Plymouth residents ordered to boil water after E. coli discovered in town's water supply
PLYMOUTH, Box Elder County – Local health authorities have ordered residents of Plymouth to boil their water after E.coli bacteria was found in the city’s water supply.
The city’s water system has been flushed and levels of chlorine added to the water have been raised, said Plymouth Mayor Hal Mason on Saturday.
Mason said the town of 400 was awaiting test results of water samples collected Saturday, which could be available Sunday. The city’s water supply will be tested for the next 10 days, he said.
The water may have become contaminated when a water line broke but city workers are still attempting to determine a source of the contamination.
E. coli bacteria normally live in the intestines of people and animals. Most strains of the bacteria are harmless but some can be pathogenic, which means they can cause illness such as diarrhea or illness outside of the intestinal tract, according to the Centers for Disease Control.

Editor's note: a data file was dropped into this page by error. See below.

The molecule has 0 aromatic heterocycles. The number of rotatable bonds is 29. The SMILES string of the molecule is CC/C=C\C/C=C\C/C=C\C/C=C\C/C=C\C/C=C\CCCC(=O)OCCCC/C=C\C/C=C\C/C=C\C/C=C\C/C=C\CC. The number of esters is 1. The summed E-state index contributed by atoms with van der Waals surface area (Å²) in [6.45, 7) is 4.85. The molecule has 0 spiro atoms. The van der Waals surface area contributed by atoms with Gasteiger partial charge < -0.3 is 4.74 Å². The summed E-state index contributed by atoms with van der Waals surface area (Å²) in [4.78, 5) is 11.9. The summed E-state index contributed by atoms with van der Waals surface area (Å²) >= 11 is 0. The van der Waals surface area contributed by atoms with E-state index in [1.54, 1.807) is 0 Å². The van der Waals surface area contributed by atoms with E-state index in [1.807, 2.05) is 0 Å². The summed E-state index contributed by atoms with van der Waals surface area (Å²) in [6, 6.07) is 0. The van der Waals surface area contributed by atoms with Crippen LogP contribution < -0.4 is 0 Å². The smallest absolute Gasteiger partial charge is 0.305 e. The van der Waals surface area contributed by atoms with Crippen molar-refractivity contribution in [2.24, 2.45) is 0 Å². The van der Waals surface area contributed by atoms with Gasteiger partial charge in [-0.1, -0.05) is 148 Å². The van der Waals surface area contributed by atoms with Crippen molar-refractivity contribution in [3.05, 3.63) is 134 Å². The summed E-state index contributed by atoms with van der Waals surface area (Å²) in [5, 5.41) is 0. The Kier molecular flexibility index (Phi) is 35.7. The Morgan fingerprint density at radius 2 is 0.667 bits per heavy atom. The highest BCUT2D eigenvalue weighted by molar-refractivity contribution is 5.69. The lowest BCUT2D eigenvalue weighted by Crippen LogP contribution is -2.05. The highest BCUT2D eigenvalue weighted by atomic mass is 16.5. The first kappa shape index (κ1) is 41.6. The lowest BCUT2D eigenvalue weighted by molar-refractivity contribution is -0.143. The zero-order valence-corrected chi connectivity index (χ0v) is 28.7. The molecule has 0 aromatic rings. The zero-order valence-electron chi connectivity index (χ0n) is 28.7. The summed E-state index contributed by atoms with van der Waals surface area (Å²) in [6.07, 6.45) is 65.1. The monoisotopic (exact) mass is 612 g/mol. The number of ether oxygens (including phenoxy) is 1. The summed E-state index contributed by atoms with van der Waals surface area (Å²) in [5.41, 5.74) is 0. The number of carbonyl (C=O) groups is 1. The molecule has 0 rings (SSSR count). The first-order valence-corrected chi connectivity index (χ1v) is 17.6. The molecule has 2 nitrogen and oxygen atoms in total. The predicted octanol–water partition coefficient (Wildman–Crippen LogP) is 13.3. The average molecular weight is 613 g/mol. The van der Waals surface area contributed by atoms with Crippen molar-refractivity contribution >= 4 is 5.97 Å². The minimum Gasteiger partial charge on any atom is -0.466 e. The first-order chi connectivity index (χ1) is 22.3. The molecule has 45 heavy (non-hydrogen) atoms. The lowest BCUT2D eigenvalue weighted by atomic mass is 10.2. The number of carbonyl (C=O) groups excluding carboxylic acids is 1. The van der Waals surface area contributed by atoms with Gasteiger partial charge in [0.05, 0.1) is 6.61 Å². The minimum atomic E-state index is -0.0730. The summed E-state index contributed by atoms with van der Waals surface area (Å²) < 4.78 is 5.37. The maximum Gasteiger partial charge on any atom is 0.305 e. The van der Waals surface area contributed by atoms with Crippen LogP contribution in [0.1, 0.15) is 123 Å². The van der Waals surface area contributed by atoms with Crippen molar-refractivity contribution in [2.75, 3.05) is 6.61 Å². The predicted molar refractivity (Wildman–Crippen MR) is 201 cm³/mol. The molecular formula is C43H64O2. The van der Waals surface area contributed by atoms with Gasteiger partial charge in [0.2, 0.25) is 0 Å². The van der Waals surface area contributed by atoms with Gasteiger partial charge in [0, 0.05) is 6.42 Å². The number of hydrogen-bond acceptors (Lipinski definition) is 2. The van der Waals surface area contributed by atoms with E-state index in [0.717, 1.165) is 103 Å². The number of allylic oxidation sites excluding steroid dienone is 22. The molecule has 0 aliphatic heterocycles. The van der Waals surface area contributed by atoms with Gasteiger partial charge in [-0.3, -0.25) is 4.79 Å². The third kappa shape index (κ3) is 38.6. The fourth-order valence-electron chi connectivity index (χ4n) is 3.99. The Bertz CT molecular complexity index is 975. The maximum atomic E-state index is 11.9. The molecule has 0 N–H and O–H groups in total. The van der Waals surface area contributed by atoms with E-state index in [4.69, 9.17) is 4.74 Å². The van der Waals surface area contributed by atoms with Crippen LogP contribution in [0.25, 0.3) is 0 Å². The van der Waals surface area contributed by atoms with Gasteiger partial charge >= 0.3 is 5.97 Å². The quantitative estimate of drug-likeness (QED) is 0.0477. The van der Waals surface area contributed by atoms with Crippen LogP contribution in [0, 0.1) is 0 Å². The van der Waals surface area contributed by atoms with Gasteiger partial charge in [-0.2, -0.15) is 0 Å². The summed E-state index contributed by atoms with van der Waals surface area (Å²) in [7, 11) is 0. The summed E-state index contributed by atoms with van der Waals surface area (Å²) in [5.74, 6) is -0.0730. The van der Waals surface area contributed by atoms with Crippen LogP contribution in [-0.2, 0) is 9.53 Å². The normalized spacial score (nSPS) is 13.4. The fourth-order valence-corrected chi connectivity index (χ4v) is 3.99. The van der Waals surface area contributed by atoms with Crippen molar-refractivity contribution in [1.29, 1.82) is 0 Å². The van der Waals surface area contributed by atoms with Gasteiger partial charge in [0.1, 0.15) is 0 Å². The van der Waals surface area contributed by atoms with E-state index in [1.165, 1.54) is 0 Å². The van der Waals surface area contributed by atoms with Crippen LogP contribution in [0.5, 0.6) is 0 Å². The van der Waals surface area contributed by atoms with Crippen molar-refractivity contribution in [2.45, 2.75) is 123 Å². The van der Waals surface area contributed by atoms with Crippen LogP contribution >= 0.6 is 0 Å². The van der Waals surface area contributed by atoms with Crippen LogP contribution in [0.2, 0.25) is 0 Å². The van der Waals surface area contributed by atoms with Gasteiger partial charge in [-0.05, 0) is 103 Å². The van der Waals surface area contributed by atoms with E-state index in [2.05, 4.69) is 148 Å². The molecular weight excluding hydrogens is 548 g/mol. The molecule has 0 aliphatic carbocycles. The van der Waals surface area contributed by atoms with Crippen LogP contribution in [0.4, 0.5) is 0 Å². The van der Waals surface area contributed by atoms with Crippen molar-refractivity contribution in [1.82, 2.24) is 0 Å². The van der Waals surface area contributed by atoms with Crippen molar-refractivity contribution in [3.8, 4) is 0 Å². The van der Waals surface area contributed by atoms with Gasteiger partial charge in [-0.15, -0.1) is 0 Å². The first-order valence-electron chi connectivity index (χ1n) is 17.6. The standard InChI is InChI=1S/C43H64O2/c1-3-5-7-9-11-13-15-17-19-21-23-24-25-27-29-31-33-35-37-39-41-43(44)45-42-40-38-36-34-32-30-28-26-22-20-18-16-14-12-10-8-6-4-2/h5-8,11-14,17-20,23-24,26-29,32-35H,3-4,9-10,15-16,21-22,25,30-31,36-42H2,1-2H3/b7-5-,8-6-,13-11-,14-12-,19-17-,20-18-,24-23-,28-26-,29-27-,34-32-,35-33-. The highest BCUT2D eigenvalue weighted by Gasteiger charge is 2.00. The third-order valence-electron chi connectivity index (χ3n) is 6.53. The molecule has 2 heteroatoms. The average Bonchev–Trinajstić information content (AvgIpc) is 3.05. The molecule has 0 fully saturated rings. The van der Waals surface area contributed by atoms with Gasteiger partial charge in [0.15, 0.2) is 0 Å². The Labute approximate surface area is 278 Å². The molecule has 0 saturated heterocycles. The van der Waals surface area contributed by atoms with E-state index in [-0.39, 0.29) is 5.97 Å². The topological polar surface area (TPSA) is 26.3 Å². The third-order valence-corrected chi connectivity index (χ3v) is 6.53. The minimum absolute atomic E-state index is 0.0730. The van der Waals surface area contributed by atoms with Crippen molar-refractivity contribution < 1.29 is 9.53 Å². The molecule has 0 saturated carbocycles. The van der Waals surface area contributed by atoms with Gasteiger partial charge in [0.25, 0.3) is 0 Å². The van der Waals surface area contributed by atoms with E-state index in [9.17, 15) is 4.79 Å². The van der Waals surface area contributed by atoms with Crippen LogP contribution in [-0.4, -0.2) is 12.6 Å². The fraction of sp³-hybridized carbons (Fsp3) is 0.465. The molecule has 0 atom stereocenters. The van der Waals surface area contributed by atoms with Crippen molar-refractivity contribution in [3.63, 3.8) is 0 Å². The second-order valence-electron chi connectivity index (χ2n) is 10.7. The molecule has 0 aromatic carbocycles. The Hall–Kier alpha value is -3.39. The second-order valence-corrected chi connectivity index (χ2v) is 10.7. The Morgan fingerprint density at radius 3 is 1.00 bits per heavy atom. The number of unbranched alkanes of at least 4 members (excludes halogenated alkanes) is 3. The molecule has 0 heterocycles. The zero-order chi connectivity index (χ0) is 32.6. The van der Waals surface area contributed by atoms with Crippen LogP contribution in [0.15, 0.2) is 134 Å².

Heating water to a rolling boil for five minutes will destroy disease-producing organisms, a Bear River Health Department advisory said.
- Ex-BYU quarterback Max Hall arrested in...
- Bluffdale homeowner becomes victim of...
- After tragedy, couple uses genetic screening...
- Bear spends two hours trying to enter...
- Doug Robinson: Looking back on a cop's career
- Solar energy users claim victory as 'sun tax'...
- Pharmacist who stole pills in 2012 accused of...
- Lessons from Napa: Earthquake warns Utahns of...
- Ex-BYU quarterback Max Hall arrested in... 92
- Becky Lockhart serious about... 32
- Solar energy users claim victory as... 14
- U. tailgating carries tradition of... 11
- Lessons from Napa: Earthquake warns... 10
- Circleville farmers scratching their... 8
- Kennecott hopes project will change... 7
- Bluffdale homeowner becomes victim of... 7